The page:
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    ABSTRACT: Th aim of this study was to provide evidence for further in vivo maturation of insulin-producing cells (IPCs) derived from human bone marrow-derived mesenchymal stem cells (HBM-MSCs). HBM-MSCs were obtained from three insulin-dependent type 2 diabetic volunteers. Following expansion, cells were diffrentiated according to a trichostatin-A/GLP protocol. One million cells were transplanted under the renal capsule of 29 diabetic nude mice. Blood glucose, serum human insulin and c-peptide levels, and glucose tolerance curves were determined. Mice were euthanized 1, 2, 4, or 12 weeks aftr transplantation. IPC-bearing kidneys were immunolabeled, number of IPCs was counted, and expression of relevant genes was determined. At the end of in vitro diffrentiation, all pancreatic endocrine genes were expressed, albeit at very low values. Th percentage of IPCs among transplanted cells was small (≤3%). Diabetic animals became euglycemic 8 ± 3 days aftr transplantation. Threaftr, the percentage of IPCs reached a mean of∼18% at 4 weeks. Relative gene expression of insulin, glucagon, and somatostatin showed a parallel increase. Th ability of the transplanted cells to induce euglycemia was due to their further maturation in the favorable in vivo microenvironment. Elucidation of the exact mechanism(s) involved requires further investigation.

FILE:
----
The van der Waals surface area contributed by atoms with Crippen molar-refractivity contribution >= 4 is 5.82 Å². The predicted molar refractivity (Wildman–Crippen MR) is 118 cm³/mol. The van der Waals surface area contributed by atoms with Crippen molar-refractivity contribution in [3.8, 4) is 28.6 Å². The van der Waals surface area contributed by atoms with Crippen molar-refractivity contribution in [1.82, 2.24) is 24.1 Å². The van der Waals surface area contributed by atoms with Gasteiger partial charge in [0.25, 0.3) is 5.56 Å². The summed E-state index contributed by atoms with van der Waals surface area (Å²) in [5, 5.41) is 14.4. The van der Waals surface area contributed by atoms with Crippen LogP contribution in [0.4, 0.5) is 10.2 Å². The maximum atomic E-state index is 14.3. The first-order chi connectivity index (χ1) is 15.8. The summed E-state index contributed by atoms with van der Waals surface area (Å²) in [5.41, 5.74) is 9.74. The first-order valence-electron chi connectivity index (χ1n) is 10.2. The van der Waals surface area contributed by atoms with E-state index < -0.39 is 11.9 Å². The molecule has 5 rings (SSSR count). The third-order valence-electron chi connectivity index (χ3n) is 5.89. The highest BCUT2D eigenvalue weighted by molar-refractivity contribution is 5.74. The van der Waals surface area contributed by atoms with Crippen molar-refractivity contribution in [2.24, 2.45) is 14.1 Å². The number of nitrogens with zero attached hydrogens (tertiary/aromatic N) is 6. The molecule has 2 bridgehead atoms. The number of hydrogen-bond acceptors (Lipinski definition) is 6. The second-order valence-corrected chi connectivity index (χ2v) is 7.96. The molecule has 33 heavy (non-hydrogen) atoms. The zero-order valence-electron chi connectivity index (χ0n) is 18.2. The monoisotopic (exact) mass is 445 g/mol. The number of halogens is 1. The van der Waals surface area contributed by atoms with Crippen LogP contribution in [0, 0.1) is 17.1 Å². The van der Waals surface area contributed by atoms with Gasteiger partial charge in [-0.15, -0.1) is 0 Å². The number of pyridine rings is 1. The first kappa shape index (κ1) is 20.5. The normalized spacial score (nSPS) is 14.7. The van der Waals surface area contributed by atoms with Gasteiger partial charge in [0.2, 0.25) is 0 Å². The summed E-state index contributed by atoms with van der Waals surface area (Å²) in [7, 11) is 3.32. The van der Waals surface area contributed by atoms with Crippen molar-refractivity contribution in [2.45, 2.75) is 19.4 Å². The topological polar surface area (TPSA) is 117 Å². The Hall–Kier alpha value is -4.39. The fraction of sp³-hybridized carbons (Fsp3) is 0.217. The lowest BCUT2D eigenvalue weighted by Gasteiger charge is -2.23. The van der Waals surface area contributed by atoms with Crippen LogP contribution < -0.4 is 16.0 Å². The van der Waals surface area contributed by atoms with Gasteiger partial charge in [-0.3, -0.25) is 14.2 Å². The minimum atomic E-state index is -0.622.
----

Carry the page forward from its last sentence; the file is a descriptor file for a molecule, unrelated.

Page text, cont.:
Full-text · Article · Jun 2015 · BioMed Research International
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    • "It was later proven that only real adult stem cells (muse cells) can generate those claimed induced pluripotent stem cells [5] [6] . "
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    ABSTRACT: The claimed human induced pluripotent stem cells (iPSCs) are not equivalent to human embryonic or adult stem cells. These should be redefined as induced pluripotent stem cell-like cells. We do not think that those so-called induced pluripotent stem cells will be a reliable and feasible source of stem cells for the foreseeable future.